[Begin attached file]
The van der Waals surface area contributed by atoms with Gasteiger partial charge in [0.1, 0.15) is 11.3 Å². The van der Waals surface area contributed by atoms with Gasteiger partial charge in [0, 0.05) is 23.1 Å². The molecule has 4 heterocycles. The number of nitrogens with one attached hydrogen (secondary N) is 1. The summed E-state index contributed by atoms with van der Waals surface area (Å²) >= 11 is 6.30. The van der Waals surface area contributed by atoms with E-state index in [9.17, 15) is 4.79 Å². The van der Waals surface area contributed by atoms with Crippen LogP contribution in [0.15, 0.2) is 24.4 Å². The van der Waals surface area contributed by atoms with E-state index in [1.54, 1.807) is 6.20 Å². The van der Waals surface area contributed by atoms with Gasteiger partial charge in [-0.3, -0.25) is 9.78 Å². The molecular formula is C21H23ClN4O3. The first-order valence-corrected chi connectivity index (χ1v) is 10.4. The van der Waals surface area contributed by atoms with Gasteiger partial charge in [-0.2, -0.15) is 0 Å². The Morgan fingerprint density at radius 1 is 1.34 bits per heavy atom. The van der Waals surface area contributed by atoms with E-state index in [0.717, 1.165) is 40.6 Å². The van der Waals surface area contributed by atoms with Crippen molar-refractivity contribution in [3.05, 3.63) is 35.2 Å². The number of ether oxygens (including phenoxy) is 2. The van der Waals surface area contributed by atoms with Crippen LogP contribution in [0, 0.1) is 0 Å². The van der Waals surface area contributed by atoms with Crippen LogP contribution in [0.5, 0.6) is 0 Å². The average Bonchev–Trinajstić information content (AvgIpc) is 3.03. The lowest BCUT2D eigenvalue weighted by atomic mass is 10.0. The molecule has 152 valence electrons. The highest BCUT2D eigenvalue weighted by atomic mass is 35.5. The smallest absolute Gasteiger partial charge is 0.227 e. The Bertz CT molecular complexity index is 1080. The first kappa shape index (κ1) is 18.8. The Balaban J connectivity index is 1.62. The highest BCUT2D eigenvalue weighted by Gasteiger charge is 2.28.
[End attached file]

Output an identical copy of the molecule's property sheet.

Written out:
The van der Waals surface area contributed by atoms with Gasteiger partial charge in [0.1, 0.15) is 11.3 Å². The van der Waals surface area contributed by atoms with Gasteiger partial charge in [0, 0.05) is 23.1 Å². The molecule has 4 heterocycles. The number of nitrogens with one attached hydrogen (secondary N) is 1. The summed E-state index contributed by atoms with van der Waals surface area (Å²) >= 11 is 6.30. The van der Waals surface area contributed by atoms with E-state index in [9.17, 15) is 4.79 Å². The van der Waals surface area contributed by atoms with Crippen LogP contribution in [0.15, 0.2) is 24.4 Å². The van der Waals surface area contributed by atoms with E-state index in [1.54, 1.807) is 6.20 Å². The van der Waals surface area contributed by atoms with Gasteiger partial charge in [-0.3, -0.25) is 9.78 Å². The molecular formula is C21H23ClN4O3. The first-order valence-corrected chi connectivity index (χ1v) is 10.4. The van der Waals surface area contributed by atoms with Gasteiger partial charge in [-0.2, -0.15) is 0 Å². The Morgan fingerprint density at radius 1 is 1.34 bits per heavy atom. The van der Waals surface area contributed by atoms with E-state index in [0.717, 1.165) is 40.6 Å². The van der Waals surface area contributed by atoms with Crippen molar-refractivity contribution in [3.05, 3.63) is 35.2 Å². The number of ether oxygens (including phenoxy) is 2. The van der Waals surface area contributed by atoms with Crippen LogP contribution in [0, 0.1) is 0 Å². The van der Waals surface area contributed by atoms with Crippen LogP contribution in [0.5, 0.6) is 0 Å². The average Bonchev–Trinajstić information content (AvgIpc) is 3.03. The lowest BCUT2D eigenvalue weighted by atomic mass is 10.0. The molecule has 152 valence electrons. The highest BCUT2D eigenvalue weighted by atomic mass is 35.5. The smallest absolute Gasteiger partial charge is 0.227 e. The Bertz CT molecular complexity index is 1080. The first kappa shape index (κ1) is 18.8. The Balaban J connectivity index is 1.62. The highest BCUT2D eigenvalue weighted by Gasteiger charge is 2.28.